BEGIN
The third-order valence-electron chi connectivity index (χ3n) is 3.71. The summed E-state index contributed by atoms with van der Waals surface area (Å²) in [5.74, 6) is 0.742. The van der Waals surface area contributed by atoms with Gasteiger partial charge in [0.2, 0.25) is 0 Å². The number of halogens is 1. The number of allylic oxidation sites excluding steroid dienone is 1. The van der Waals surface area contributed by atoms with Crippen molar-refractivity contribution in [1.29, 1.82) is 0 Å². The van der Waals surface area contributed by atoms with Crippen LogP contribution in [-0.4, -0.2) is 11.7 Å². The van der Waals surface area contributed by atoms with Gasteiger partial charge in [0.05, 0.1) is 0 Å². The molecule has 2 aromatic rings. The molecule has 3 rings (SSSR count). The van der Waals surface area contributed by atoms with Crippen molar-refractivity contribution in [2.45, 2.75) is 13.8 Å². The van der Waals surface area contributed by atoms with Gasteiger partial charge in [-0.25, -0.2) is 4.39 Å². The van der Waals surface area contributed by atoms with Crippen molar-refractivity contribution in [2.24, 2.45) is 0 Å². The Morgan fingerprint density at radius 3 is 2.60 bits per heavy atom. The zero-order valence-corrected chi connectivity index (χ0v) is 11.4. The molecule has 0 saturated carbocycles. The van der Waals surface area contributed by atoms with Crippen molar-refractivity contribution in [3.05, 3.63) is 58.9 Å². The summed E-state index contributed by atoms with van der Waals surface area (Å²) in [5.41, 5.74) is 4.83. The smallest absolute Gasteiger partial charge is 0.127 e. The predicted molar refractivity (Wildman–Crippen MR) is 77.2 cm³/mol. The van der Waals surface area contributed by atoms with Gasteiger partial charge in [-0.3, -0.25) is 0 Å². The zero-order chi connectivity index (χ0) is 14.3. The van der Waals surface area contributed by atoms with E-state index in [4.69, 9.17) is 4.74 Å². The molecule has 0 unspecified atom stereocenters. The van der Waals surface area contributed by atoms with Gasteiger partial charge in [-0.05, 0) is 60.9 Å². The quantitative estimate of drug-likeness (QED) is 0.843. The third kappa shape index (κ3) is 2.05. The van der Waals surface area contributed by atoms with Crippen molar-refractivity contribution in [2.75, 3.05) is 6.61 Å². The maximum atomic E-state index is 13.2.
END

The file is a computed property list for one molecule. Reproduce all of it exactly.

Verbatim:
The third-order valence-electron chi connectivity index (χ3n) is 3.71. The summed E-state index contributed by atoms with van der Waals surface area (Å²) in [5.74, 6) is 0.742. The van der Waals surface area contributed by atoms with Gasteiger partial charge in [0.2, 0.25) is 0 Å². The number of halogens is 1. The number of allylic oxidation sites excluding steroid dienone is 1. The van der Waals surface area contributed by atoms with Crippen molar-refractivity contribution in [1.29, 1.82) is 0 Å². The van der Waals surface area contributed by atoms with Crippen LogP contribution in [-0.4, -0.2) is 11.7 Å². The van der Waals surface area contributed by atoms with Gasteiger partial charge in [0.05, 0.1) is 0 Å². The molecule has 2 aromatic rings. The molecule has 3 rings (SSSR count). The van der Waals surface area contributed by atoms with Crippen molar-refractivity contribution in [2.45, 2.75) is 13.8 Å². The van der Waals surface area contributed by atoms with Gasteiger partial charge in [-0.25, -0.2) is 4.39 Å². The van der Waals surface area contributed by atoms with Crippen molar-refractivity contribution in [2.24, 2.45) is 0 Å². The Morgan fingerprint density at radius 3 is 2.60 bits per heavy atom. The zero-order valence-corrected chi connectivity index (χ0v) is 11.4. The molecule has 0 saturated carbocycles. The van der Waals surface area contributed by atoms with Crippen molar-refractivity contribution in [3.05, 3.63) is 58.9 Å². The summed E-state index contributed by atoms with van der Waals surface area (Å²) in [5.41, 5.74) is 4.83. The smallest absolute Gasteiger partial charge is 0.127 e. The predicted molar refractivity (Wildman–Crippen MR) is 77.2 cm³/mol. The van der Waals surface area contributed by atoms with Gasteiger partial charge in [-0.3, -0.25) is 0 Å². The zero-order chi connectivity index (χ0) is 14.3. The van der Waals surface area contributed by atoms with E-state index in [4.69, 9.17) is 4.74 Å². The molecule has 0 unspecified atom stereocenters. The van der Waals surface area contributed by atoms with Gasteiger partial charge in [-0.05, 0) is 60.9 Å². The quantitative estimate of drug-likeness (QED) is 0.843. The third kappa shape index (κ3) is 2.05. The van der Waals surface area contributed by atoms with Crippen molar-refractivity contribution in [2.75, 3.05) is 6.61 Å². The maximum atomic E-state index is 13.2.